Just recently the Black Duchess of Sussex, Meghan Markle, revealed that she had suffered a miscarriage in July. Meghan is not alone. Many women experience pregnancy loss. Around one out of every 5 pregnancies ends in miscarriage. But, Black women experience miscarriage more. Research shows that Black women experience all types of pregnancy loss more often than white women, including miscarriage as well as stillbirth, preterm birth, and infant death.
Meaghan documented her loss in a New York Times Op Ed.
Losing a child means carrying an almost unbearable grief, experienced by many but talked about by few. Some have bravely shared their stories; they have opened the door, knowing that when one person speaks truth, it gives license for all of us to do the same.”
Michelle Obama described her experience as “lonely, painful and demoralizing” in her memoir, Becoming. And, Serena Williams and Beyonce both opened up about their painful experiences with pregnancy complications. Black women are speaking out.
Why do Black women experience miscarriage more? This question has mystified doctors for decades. Even when risk factors, such socio-economic background, health, and education are taken into consideration, pregnancy loss is still greater among Black women than white.
Moreover, the National Partnership For Women and Families report: Black women are three times more likely to have fibroids than white women, and the fibroids occur at younger ages and grow more quickly for Black women; Black women show signs of preeclampsia earlier in pregnancy than white women, which if improperly treated can lead to severe complications including death and Black women experience physical “weathering,” meaning our bodies age faster than white women’s due to exposure to chronic stress linked to socioeconomic disadvantage and discrimination over the life course, thus making pregnancy riskier at an earlier age. Yes, ladies, systematic racism is real. So, is the struggle.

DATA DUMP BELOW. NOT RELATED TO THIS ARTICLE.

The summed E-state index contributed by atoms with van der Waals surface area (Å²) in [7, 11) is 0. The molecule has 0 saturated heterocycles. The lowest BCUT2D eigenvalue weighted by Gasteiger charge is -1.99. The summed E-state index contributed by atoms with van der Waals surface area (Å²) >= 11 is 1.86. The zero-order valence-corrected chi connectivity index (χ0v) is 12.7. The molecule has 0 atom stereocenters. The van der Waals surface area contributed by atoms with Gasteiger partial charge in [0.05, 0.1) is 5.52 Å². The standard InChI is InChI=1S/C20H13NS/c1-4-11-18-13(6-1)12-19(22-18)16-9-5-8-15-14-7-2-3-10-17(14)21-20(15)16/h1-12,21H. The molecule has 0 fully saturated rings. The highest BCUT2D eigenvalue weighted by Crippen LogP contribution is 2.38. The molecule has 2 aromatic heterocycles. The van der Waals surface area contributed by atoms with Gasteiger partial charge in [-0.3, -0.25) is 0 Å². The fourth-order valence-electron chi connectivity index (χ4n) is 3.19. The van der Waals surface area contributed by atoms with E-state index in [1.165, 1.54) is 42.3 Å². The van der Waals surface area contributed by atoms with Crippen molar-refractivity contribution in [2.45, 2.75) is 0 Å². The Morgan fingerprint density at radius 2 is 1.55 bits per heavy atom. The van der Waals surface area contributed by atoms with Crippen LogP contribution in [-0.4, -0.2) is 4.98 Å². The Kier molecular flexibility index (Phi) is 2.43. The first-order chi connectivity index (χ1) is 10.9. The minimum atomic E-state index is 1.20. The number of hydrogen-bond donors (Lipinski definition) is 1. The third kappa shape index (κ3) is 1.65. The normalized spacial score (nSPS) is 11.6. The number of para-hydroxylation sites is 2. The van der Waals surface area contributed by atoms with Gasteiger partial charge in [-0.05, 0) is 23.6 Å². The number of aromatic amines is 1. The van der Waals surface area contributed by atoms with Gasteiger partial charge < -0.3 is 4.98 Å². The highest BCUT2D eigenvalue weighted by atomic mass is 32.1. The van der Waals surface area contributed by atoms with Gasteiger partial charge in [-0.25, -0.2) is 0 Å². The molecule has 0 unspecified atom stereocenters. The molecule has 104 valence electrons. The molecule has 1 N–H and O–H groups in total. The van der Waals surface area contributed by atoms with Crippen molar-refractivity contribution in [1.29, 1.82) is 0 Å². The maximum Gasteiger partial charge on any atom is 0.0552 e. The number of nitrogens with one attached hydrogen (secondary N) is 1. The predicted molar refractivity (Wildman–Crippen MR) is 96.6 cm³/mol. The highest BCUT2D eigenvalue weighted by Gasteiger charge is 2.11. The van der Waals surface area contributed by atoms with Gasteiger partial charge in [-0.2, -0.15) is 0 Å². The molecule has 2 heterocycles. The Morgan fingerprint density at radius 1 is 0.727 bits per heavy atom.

Finally, the not-for-profit states Black-serving hospitals provide lower quality maternity care. Seventy-five percent of Black women give birth at hospitals that serve predominantly Black populations.
What Can You Do? They say knowledge is power. Knowing that Black women are not doing as well as their white sisters when it comes to pregnancy and reproductive health will help you stay vigilant about your health. Of course, eat healthy and properly and don’t miss your antenatal check ups. But, reach out to friends and family who can share their experiences, like Meghan is doing, so you know you’re not alone. There is evidence that when a celebrity speaks out about their problem, others are more likely to speak up and seek help. Learn what has worked and hasn’t worked.
Blacknews.com offers resources for Black women’s health, but we encourage you to ask around. We want to hear from you. If you have a resource for Black women’s health that has worked well for you personally or someone close, you want to share, email us at SuzyKnew@suzyknew.com or tweet us @SuzyKnew! Let’s help each other stay healthy.